Mitchell Robinson’s former NBA agent David Lee fought hard to keep his poaching lawsuit against Raymond Brothers alive, but the U.S. District Court for the Southern District of New York was not having it. The case that was premised on Brothers inducing Robinson to change agents was dismissed in full and the judge overseeing the case recently issued a thorough opinion explaining his reasoning.
Judge Jed S. Rakoff decided to have some fun with his opening paragraph.
“Being a professional basketball player’s agent may itself be something of a tough competitive sport,” wrote Judge Rakoff. “While it is perfectly proper for a player to ‘steal’ a ball on-court, an agent’s stealing another agent’s client by offering the player added financial inducement (in this case, any young man’s dream — a new pickup truck) may arguably violate the players’ union rules. But such a ‘foul’ does not give rise to a legal claim, at least not in the circumstances of this case.”
Lee wanted the court to find that he, as an agent, is an intended third-party beneficiary of Brothers’ certification with the National Basketball Players Association (NBPA), which includes an agreement to abide by the NBPA Regulations Governing Player Agents. One of the rules within the Regulations is found within Section 3(B)(2), which prohibits certified agents from providing or offering a monetary inducement (other than a fee less than the maximum fee contained in the SPAC) to any player (including a rookie) or college athlete to induce or encourage that person to utilize the agent’s services.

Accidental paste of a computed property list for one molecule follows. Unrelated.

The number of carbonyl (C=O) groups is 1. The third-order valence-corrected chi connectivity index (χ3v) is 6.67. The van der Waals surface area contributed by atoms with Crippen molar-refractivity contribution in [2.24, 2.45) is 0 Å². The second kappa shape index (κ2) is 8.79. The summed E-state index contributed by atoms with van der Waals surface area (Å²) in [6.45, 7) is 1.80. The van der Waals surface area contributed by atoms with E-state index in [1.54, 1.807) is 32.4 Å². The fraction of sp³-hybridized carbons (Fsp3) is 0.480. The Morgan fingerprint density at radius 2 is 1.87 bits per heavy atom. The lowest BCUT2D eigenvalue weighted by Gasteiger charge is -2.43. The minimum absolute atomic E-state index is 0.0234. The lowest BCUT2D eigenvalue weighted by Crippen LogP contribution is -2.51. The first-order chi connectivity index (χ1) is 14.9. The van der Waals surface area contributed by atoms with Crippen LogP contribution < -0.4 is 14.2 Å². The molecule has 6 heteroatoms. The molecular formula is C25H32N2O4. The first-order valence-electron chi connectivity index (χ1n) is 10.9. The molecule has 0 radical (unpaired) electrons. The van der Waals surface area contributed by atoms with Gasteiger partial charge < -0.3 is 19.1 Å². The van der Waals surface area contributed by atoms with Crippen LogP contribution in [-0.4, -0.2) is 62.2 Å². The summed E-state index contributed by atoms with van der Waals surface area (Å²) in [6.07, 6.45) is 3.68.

Judge Rakoff disagreed. Instead, he said that the language of the NBPA Regulations strongly suggests that the players, as the members of the union, are the intended beneficiaries of the rules, including the rule that prohibits improper inducements. Additionally, he noted that the NBPA Regulations state that the prohibited conduct is subject to discipline through the disciplinary procedure set out within the NBPA Regulations, which is mandatory arbitration.
Separate from finding that Lee was not an intended third-party beneficiary, Judge Rakoff also determined that Lee had no grounds to bring tortious interference with contract or business relations claims. Under New York law, a contract that is terminable at will cannot be the basis for a tortious interference with contract claim. Unfortunately for Lee, his Standard Player Agent Contract (SPAC) with Robinson was terminable at will and thus the tortious interference with contract claim was discarded.
Lee’s tortious interference with prospective business relations claim also failed because the judge did not find that Brothers’ alleged actions rose to the level of economic pressure as opposed to mere persuasion. Lee failed to allege any harm to Robinson that resulted from Brothers’ offer and Lee did not argue any facts to indicate the degree of coercion that was involved. He needed to allege that Brothers acted solely out of malice, or used dishonest, unfair, or improper means, and Judge Rakoff was not satisfied that Lee did that in his pleadings.
This is why I commonly tell people that tortious interference is a very tough cause of action, even if you believe you have a slam dunk case.